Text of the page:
China Stocks Drop to Three-Week Low on IPO Share Sales Concern

China’s stocks fell, sending the benchmark index to the lowest level in three weeks, as money-market rates surged on concern new share sales will divert funds from existing equities.

Shanghai Wangsu Science & Technology Co. tumbled 3.2 percent, dragging down a gauge of small-company shares in the ChiNext index. Inner Mongolia Baotou Steel Rare-Earth Hi-Tech Co. slid 1.5 percent to pace declines for material companies. Wuliangye Yibin Co., the nation’s second-largest maker of baijiu liquor, dropped 2.3 percent after posting lower first-half profit. Guanghui Energy Co. jumped by the daily limit as the company won government approval to import crude oil.

The Shanghai Composite Index retreated 0.6 percent to 2,195.82 at the close, the lowest level since Aug. 8. The one-day repurchase rate on the Shanghai Stock Exchange jumped to 45 percent, the highest level since December 2007. Six companies started to market initial public offering shares today. The Shanghai Securities News reported this week that a total of 10 IPOs will freeze about 800 billion yuan ($130 billion).

“The main concern for the market is IPOs this week and some investors are selling to either bid for IPO shares or to avoid the selloff caused by IPO fund-draining effect,” said Wei Wei, an analyst at West China Securities Co. in Shanghai.

The CSI 300 Index lost 0.7 percent to 2,311.28. The ChiNext fell 1.2 percent. The Hang Seng China Enterprises Index slipped 1.4 percent at 3:44 p.m. The Bloomberg China-US Equity Index, retreated 0.2 percent yesterday.

The one-day repo rate in Shanghai jumped from 1.37 percent as IPOs fueled demand for cash. The rate is set for the highest close since Dec. 2007, when the IPO of China Pacific Insurance Group Co. drew 2.8 trillion yuan of bids.

IPO Speculation

Chinese IPOs have rallied an average 94 percent from their issue price this year, or seven times more than the global average. That contrasts with lackluster demand among local investors to participate in the broader stock market.

New stocks have regained their reputation as can’t-lose bets in China just four years after that last frenzy ended badly -- a majority of IPOs in the second half of 2010 saddled investors with losses within a year. The soaring demand shows how regulatory efforts to ensure deals aren’t overvalued have led speculators to ramp up bets with borrowed money and hurt plans to let the market, rather than the government, set prices in the biggest emerging economy, said Ding Yuan of the China Europe International Business School.

Profit Growth

A measure of material stocks slid 1.3 percent, the biggest loss among 10 industry groups in the CSI 300. Baotou Rare-Earth fell for a third day. China Minmetals Rare Earth Co. dropped to a two-week low. Data today showed growth in industrial profits slowed to 13.5 percent in July from 17.9 percent in June.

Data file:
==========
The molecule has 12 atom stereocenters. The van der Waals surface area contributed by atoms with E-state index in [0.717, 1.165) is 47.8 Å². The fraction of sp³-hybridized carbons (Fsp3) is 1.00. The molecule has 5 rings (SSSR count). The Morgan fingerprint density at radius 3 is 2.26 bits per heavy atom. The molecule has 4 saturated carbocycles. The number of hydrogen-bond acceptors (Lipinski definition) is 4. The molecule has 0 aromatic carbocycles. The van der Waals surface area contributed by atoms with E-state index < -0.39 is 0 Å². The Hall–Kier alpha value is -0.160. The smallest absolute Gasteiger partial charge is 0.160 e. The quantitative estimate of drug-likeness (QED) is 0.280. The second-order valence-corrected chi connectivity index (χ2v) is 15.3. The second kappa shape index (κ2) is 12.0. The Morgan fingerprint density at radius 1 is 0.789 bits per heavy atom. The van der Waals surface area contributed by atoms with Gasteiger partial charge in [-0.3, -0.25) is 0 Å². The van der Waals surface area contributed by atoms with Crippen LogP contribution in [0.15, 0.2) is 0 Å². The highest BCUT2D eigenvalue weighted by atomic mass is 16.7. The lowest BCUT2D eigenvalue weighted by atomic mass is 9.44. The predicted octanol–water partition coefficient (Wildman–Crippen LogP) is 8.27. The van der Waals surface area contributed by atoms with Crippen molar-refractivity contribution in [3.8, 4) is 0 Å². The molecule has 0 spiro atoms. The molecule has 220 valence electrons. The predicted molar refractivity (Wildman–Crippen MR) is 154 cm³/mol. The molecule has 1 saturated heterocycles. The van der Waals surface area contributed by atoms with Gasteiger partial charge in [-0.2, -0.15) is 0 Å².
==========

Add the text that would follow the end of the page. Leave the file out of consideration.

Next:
Wuliangye Yibin dropped 2.3 percent after first-half profit slumped 31 percent from a year earlier. The 766 companies that have already released first-half earnings in the Shanghai Composite posted an average earnings growth of 11 percent, data compiled by Bloomberg showed.

In Hong Kong, Chinese developers fell on concern the biggest companies will miss their annual sales targets. The 13 largest developers that provided full-year sales targets achieved 49 percent of those goals by the end of July, the weakest level in at least two years, according to data compiled by Bloomberg.

Country Garden Holdings Co. tumbled 6.1 percent in Hong Kong for the biggest decline since April after the company announced plans to sell shares at a discount. Evergrande Real Estate Group Ltd. lost 3.2 percent.

The Shanghai Composite has rebounded 10 percent since mid-March on prospects China will reduce government ownership of state-owned enterprises and a link between exchanges in Hong Kong and Shanghai will fuel inflows.

Stocks Outlook

The Shanghai index may double in the next two years, spurred by optimism over the economy and the prospect the bourses link will attract funds into the mainland, Mark Matthews, the head of Asia research for Bank Julius Baer & Co., said in a Bloomberg Television interview today from Hong Kong.

“Momentum both in the economy and news flow has turned positive,” he said.

Huaxi Securities Co., Tebon Securities Co., Hongyuan Securities Co. and Haitong Securities Co. confirmed they are among the mainland brokerages taking part in a trial run of the Hong Kong-Shanghai trading link this weekend. A press official from the Shanghai Stock Exchange declined to comment on whether there’s a test of the connect.

A sub-index of energy shares advanced 1.1 percent. China Petroleum & Chemical Corp. jumped 1.5 percent after China Life Insurance Co. and ENN Energy Holdings Ltd. said they want to take part in the oil refiner’s stake sales of its fuel-retailing business.

The Shanghai index is valued at 8 times 12-month projected earnings, compared with the five-year average multiple of 11.1, according to data compiled by Bloomberg. Trading volumes in the index were 22 percent below the 30-day average today.

— With assistance by Shidong Zhang

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